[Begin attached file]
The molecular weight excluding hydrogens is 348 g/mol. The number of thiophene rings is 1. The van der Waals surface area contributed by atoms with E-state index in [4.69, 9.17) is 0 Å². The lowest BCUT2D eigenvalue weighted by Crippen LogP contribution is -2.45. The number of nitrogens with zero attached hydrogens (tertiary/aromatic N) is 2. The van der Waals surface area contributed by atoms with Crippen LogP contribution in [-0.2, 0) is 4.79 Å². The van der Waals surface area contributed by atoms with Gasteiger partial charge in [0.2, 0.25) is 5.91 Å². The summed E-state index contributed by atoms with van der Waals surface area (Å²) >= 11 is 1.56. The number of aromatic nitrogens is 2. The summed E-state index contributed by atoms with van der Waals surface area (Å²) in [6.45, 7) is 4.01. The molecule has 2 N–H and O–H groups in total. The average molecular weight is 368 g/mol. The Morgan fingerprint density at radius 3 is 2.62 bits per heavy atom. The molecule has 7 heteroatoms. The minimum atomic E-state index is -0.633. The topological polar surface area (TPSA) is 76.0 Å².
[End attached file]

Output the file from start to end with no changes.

The molecular weight excluding hydrogens is 348 g/mol. The number of thiophene rings is 1. The van der Waals surface area contributed by atoms with E-state index in [4.69, 9.17) is 0 Å². The lowest BCUT2D eigenvalue weighted by Crippen LogP contribution is -2.45. The number of nitrogens with zero attached hydrogens (tertiary/aromatic N) is 2. The van der Waals surface area contributed by atoms with Crippen LogP contribution in [-0.2, 0) is 4.79 Å². The van der Waals surface area contributed by atoms with Gasteiger partial charge in [0.2, 0.25) is 5.91 Å². The summed E-state index contributed by atoms with van der Waals surface area (Å²) >= 11 is 1.56. The number of aromatic nitrogens is 2. The summed E-state index contributed by atoms with van der Waals surface area (Å²) in [6.45, 7) is 4.01. The molecule has 2 N–H and O–H groups in total. The average molecular weight is 368 g/mol. The Morgan fingerprint density at radius 3 is 2.62 bits per heavy atom. The molecule has 7 heteroatoms. The minimum atomic E-state index is -0.633. The topological polar surface area (TPSA) is 76.0 Å².